Management spans and layers

Management spans and layers: Streamlining the out-of-shape organization


Do you recognize the hourglass organization (see Exhibit 1)? If you look closely at the management ranks of many Fortune 500 corporations, you’ll see this unfortunate phenomenon: excessive layers and narrow spans of control, particularly among mid-level directors and managers. The result is often bureaucratic buildup, bottle-necked decision-making, and a general lack of innovation. Employees laboring at the customer-facing end of this attenuated organization structure are hamstrung by vertical decision-making and multi-matrixed reporting relationships. Their career prospects are unenticing and their creativity diminished. The view at the top is equally uninspiring … and crowded. Organizations like these need to look beyond simple headcount reductions to find more lasting and effective methods for getting in shape.

Exhibit 1: The “hourglass” organization

The “hourglass” organization

Rooting out the underlying causes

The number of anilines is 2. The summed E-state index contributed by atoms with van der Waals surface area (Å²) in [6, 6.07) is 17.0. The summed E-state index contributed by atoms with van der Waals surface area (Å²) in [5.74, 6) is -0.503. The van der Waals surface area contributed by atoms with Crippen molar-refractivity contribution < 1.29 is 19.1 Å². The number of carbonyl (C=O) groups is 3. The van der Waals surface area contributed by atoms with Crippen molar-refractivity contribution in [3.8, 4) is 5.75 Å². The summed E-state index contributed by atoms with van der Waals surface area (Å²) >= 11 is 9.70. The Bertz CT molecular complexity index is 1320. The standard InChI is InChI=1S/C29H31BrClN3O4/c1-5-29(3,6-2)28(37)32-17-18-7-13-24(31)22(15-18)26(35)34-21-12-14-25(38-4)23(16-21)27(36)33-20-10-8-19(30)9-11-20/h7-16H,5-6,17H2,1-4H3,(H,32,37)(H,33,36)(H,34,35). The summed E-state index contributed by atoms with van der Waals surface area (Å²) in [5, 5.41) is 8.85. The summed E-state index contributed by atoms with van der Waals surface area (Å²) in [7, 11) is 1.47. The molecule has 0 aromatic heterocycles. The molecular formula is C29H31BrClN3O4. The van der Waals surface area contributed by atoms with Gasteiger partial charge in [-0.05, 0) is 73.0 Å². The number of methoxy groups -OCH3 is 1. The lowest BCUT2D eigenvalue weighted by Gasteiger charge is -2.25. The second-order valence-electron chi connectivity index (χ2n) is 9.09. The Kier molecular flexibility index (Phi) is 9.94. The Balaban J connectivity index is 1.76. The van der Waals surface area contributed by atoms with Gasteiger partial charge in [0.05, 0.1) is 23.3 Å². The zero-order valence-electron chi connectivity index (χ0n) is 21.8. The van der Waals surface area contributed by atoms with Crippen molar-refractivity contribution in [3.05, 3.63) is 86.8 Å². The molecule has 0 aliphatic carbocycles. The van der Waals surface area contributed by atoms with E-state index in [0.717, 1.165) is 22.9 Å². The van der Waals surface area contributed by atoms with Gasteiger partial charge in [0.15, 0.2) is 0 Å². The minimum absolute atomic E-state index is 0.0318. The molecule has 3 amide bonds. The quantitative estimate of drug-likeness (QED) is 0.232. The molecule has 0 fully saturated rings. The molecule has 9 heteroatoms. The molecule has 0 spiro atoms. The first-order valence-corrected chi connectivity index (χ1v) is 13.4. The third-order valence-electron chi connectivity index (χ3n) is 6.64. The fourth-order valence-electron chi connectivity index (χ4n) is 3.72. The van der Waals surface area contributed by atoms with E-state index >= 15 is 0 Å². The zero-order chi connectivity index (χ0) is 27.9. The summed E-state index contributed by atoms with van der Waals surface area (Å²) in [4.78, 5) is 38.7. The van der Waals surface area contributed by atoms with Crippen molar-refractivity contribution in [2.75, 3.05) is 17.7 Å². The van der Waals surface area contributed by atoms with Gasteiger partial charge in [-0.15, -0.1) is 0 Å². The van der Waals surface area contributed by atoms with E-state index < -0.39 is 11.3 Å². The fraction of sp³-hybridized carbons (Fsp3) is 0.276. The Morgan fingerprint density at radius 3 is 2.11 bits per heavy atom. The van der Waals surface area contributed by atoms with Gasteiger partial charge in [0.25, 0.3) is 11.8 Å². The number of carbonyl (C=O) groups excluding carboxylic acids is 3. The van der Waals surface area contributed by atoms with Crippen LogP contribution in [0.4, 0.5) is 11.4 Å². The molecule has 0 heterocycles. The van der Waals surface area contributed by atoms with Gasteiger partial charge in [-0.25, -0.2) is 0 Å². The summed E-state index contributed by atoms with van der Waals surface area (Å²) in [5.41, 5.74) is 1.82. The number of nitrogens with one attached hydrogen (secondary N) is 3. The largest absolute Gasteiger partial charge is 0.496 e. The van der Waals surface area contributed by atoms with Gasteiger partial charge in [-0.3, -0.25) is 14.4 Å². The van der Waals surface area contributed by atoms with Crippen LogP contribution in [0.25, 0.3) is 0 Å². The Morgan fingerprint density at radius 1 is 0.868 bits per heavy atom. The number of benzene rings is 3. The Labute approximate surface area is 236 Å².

The objective in streamlining the hourglass organization is not just the obvious potential for stripping out excess cost; it’s the concomitant opportunity to increase revenues by simplifying decision-making, enhancing customer responsiveness, and unleashing innovation. Achieving these benefits, however, requires a new approach to organizational restructuring, one predicated on true and lasting behavior change, rather than slashing boxes on an organization chart. Headcount reduction alone is a shortsighted remedy; it does not address the underlying drivers of organizational obesity. Indeed, it can often do more harm than good. Companies thinning their ranks often either cut into the productive muscle of the organization or lop off excess positions only to have them reappear elsewhere a few months later.